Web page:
City Light is pleased to offer our customers this rate decrease and will continue to work to fulfill our Mission of delivering affordable, reliable and environmentally responsible electricity services.

Seattle City (spot)Light: Lynne Smith

Lynne Smith is a relatively new member of the City Light team, now in her sixth month at the utility. She has a bachelor’s degree in math and French from Whitworth University and got into the energy industry on the private side first, working at a company in Bellevue. In this week’s Seattle City (spot)Light, Lynne tells us about her unusual job in power marketing and how City Light’s work reflects her values.

Power Marketer Lynne Smith rockclimbing on Mt. Garfield near Snoqualmie Pass

“Power Marketing buys and sells power every hour as we watch the water levels of all of our hydroelectric projects. I work with our partners in the Bonneville Power Administration on the Columbia River, monitoring it to make sure the water levels and fish flows are where we need to be. Every hour, power marketing assesses where we are with different dams and decides how much power we are going to generate. Then our real time power marketer will buy or sell depending on whether or not we have extra.”

“City Light has a load that needs to be served and that determines our load forecast to satisfy. We can match our generation exactly to our load, or we can generate more than our load. If there is too much water behind the dams and we generate more, or if power prices in the market are cheaper than what it would cost us to run our water, we might sell or buy power,” said Lynne.

“Power marketing has forward marketers that look ahead and try to put us in a good position by balancing what we need. As we get closer to real time, their forecasts get more and more accurate. We’re in an hourly market, so each hour you need to have a set of balanced schedules. Our dispatchers run our water flow and watch our load to the second to make sure it is always balanced.”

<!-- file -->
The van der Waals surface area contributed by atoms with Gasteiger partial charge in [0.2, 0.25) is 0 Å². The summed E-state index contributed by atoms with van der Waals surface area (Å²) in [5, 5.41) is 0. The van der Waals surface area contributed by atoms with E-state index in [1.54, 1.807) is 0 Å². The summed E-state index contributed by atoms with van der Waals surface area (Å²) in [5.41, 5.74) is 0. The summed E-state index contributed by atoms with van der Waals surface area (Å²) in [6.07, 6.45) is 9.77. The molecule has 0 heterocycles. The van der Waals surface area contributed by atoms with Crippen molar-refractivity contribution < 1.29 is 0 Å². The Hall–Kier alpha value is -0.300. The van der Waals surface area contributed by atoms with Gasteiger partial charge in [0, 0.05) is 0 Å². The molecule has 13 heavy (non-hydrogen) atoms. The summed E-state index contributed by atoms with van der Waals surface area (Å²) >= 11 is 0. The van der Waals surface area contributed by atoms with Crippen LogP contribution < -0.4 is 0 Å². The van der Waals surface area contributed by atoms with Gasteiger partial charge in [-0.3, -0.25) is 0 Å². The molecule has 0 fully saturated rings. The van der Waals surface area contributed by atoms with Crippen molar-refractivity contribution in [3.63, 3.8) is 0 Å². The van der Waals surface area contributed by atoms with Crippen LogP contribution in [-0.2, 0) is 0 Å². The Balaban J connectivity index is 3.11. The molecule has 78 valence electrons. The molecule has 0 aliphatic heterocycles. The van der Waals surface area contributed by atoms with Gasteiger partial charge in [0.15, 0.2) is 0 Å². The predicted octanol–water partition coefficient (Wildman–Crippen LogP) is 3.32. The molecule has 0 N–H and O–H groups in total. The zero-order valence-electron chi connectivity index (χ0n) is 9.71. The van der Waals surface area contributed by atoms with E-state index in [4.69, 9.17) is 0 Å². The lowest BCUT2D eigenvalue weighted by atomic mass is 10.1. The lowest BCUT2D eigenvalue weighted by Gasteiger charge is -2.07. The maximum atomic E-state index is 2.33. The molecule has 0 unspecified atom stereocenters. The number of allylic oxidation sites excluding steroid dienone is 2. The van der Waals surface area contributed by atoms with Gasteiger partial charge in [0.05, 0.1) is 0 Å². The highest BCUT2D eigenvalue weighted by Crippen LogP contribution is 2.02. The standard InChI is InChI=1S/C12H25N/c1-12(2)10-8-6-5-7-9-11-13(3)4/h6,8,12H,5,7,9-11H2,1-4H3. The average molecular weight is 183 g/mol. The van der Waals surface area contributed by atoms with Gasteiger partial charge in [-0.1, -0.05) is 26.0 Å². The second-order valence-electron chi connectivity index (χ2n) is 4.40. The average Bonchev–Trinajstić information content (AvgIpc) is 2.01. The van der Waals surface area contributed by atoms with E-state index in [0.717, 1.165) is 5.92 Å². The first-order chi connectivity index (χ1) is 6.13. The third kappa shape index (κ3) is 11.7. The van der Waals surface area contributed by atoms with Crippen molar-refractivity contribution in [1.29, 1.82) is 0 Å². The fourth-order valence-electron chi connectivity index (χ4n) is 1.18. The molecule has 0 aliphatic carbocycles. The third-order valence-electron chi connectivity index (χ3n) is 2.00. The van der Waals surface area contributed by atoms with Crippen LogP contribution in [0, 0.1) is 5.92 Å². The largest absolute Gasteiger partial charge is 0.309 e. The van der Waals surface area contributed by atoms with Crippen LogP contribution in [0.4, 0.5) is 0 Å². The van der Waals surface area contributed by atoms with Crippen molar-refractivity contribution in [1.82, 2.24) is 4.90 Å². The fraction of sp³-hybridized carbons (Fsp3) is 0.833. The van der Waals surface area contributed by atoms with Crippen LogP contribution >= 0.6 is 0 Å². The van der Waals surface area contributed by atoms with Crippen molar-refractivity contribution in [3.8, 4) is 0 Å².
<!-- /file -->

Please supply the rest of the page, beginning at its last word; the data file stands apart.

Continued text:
“City Light has a portion of federal power generated from the Columbia River. We take a percentage of what is generated there and I manage it by telling the real time power marketer how much power we are going to use from that system.”

“I’m from Seattle, so I like working for my hometown electric utility. I’m also a mountaineer and a climber… Mainly rock climbing. Being really careful and accurate with what you’re doing is very important in mountaineering. You always doublecheck your knots and observe safety protocols, no matter how confident you are in your skills. It’s kind of like making a power schedule every hour. You always need to pay attention, even if you’ve been doing it right for a long time. All it takes is one mistake to have serious consequences.”

“I like that City Light has so much hydropower, and that we get to spend so much time looking at the Skagit River in the North Cascades. It seems common in the energy industry to not worry about conservation. A lot of people are at City Light because it is a greener utility and they care. Since City Light has these great hydroelectric resources, we don’t have to say ‘it’s just business; we burn gas and we burn coal because we don’t have a choice.’ We are lucky where we are situated and with the resources that we have.”

Seattle City Light, BPA, EPRI to Host Data Center Efficiency Workshop

Seattle City Light, the Bonneville Power Administration (BPA), and the Electric Power research Institute (EPRI) are conducting a workshop March 10 that will explain how to provide a reliable, more efficient operating environment for data centers and IT equipment rooms that could reduce an entire building’s electric costs by 5 to 10 percent.